But, while Trump’s behavior can’t be taken too lightly, another aspect of the current American experience that definitely shouldn’t be dismissed is the effect Trump’s presidency has had on his faithful minions and the sentiments that put someone like him into office. Decades of socially progressive behavior and legislation gave us Barack Obama and others like him; individuals who didn’t meet the traditional standard of those in position of power. In other words, Obama and others weren’t White males. Just a half century ago it was inconceivable that someone like Obama could ascend to the highest elected office in the land. It was unimaginable that Nancy Pelosi would be the one banging the gavel in the House of Representatives. Only a handful of visionaries thought it possible that Hilary Clinton could be a serious contender for the presidency, or that Pete Buttigieg could live openly gay AND serve in the U.S. military AND talk about having a “husband.” People born, say, since 1990 have no idea what a vastly different world it is today than in the few years before their time.
Now, it seems the nation has digressed with Donald Trump. Decades ago, Ronald Reagan aspired for America to return to a time before the 1960s messed up everything. That was a simpler time for him and others just like him. But it meant Blacks sat at the back of the bus; women sought nothing but marriage and motherhood; queers remained in the closet; and Native Americans languished as comical figures on TV screens. The 1960s may have messed up the world for the likes of Reagan and Nixon, but it opened up the universe for everyone else.
As I marched through my junior year in high school, I began receiving phone calls from a man with the local recruiting office of the U.S. Army. I believe I’d spoken to him at least twice, before my father happened to answer the phone one day; whereupon he politely told the man that I had plans for college and that he and my mother were determined to ensure I get there and graduated. Just a few years later I’d openly stated I had considered joining either the Navy or the Marines. And each time my father talked me out of it. In retrospect, I understand why.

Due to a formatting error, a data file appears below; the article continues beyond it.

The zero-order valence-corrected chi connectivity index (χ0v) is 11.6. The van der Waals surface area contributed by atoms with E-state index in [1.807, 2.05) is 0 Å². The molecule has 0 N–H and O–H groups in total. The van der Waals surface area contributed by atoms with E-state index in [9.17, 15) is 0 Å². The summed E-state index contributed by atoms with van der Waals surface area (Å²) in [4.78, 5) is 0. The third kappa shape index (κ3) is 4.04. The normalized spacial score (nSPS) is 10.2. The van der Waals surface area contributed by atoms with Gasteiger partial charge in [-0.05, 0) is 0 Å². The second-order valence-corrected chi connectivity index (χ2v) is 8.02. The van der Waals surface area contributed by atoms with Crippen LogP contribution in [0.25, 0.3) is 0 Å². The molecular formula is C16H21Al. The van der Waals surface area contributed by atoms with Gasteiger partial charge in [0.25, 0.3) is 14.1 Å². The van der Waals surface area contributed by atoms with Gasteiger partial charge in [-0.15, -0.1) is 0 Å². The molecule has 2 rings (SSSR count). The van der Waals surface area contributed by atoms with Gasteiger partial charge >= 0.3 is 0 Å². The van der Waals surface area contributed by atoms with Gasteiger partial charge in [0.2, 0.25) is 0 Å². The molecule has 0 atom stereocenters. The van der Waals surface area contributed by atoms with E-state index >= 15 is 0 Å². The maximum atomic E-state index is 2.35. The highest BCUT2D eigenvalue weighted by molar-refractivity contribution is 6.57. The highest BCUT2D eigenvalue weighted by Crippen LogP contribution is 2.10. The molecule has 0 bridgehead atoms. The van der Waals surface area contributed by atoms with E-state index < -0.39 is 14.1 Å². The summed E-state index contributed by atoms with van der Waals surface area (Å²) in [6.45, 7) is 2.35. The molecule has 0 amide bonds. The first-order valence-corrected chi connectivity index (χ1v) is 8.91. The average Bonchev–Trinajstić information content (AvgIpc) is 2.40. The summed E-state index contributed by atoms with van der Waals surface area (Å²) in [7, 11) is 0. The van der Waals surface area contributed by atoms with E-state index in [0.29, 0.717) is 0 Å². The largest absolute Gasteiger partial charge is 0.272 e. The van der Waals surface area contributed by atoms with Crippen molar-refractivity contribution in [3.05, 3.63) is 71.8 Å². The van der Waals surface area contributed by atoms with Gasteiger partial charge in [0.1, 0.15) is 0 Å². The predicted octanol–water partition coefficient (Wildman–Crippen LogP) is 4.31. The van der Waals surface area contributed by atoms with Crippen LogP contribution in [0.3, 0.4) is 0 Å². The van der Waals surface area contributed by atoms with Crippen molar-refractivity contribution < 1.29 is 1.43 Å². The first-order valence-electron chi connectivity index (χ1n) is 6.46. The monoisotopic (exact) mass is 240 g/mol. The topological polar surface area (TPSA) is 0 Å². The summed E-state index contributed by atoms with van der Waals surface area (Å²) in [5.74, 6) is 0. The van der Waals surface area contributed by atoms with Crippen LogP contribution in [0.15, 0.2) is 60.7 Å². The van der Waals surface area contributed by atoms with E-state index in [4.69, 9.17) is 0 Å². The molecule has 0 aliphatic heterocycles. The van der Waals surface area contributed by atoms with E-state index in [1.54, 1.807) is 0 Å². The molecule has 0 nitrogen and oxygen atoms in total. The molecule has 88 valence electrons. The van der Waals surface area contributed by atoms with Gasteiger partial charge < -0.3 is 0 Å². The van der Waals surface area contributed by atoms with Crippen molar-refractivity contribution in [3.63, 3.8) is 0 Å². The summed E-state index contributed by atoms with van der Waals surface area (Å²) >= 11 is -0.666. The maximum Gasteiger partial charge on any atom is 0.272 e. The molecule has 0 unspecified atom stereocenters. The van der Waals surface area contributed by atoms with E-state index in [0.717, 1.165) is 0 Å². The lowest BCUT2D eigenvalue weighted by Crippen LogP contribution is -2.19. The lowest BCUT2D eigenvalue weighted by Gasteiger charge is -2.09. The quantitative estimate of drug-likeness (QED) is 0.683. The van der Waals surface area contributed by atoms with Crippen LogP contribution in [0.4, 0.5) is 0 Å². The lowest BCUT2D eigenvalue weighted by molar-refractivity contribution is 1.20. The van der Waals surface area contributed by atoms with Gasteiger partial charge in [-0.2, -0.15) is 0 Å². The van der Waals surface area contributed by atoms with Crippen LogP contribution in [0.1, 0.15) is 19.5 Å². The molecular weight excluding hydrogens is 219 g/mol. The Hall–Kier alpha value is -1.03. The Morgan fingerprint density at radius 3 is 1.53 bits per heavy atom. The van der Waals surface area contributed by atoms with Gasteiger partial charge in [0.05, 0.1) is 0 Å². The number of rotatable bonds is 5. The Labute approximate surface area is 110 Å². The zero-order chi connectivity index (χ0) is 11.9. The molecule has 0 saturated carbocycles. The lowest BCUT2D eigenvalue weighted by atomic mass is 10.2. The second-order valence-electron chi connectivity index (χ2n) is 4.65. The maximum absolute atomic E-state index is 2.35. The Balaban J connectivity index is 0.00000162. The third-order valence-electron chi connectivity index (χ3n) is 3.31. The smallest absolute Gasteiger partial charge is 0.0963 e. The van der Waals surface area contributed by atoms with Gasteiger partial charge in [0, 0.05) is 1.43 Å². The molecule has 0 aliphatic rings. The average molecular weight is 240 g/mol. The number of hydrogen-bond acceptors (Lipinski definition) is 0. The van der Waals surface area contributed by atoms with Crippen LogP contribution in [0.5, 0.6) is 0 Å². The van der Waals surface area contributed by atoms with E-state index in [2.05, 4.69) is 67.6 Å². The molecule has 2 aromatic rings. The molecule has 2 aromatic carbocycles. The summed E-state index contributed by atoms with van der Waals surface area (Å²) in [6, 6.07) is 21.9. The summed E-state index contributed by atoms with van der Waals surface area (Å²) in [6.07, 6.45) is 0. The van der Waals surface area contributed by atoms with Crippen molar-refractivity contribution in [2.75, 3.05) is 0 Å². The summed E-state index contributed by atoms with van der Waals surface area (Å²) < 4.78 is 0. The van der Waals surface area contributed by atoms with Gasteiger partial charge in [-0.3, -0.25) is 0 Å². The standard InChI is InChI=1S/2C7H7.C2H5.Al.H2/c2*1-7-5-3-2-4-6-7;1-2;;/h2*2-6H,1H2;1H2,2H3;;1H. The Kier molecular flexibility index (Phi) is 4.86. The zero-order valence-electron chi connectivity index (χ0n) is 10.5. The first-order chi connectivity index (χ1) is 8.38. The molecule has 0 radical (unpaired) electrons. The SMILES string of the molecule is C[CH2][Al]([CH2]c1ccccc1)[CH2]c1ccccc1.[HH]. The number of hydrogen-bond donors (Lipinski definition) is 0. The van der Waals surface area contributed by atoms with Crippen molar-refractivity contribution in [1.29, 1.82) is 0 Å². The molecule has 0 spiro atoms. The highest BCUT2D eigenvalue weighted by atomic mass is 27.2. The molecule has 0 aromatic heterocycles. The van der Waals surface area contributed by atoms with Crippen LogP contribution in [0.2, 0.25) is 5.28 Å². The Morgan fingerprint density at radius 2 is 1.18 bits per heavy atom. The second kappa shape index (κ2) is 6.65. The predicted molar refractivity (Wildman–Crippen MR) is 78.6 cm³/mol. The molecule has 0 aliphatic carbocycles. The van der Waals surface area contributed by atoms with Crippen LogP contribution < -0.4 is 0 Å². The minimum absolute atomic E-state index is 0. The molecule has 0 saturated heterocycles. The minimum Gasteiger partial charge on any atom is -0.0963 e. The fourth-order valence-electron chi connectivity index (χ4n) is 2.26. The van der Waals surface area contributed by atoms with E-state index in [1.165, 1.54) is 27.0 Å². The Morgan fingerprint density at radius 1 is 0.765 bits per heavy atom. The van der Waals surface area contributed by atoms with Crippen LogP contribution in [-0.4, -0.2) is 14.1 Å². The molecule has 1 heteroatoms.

As a naïve high school student in the late 1940s, my father had been convinced NOT to take a drafting course and instead go for something in the blue collar arena. “Most Spanish boys do this,” is how he quoted the female school counselor telling him. My father liked to draw and – much like his own father – had the desire and talent for an architectural profession. But he’d been talked out of it. Because that was what most “Spanish boys do”. College was for White guys. Trade school and the military were for everyone else.
Years of struggle – working twice as hard for half as much – and assertive civil rights action had led America to the early 1980s, when I graduated from high school. And didn’t have to join the military. In the spring of 1983, I was sitting in a government class at a local community college, when the instructor asked, “What do we owe minorities in this country?”
Seated in the row in front of me was a young man who had graduated with me from the same high school. I knew his name, but I didn’t know him personally. Without missing a beat, he muttered, “Nothing.”
Only the few of us nearby heard him. He was White, as was most everyone else seated on either side of him. From my vantage point directly behind him, he looked angry; as if he’d been robbed of something that was rightfully his.
I finally spoke up and informed the class that “this country” owes the same thing to minorities that it does to everyone else: equality and fairness; “the right to life, liberty and the pursuit of happiness”, as prescribed in the Declaration of Independence. I added, “Nothing more, nothing less.”
That one young man and the others nearby nodded their collective heads and looked at me, as if I’d said something unbelievably profound – which, to them, it may have been.
That level of total fairness and freedom hasn’t been easy. But nothing so monumental as dramatic cultural changes are. The Civil War, for example, ended more than 150 years ago. Yet, some people in the Deep South of the United States still can’t let that go. They still insist it was a war over states’ rights, not slavery. They’ve been fighting that conflict all these years and they still haven’t won!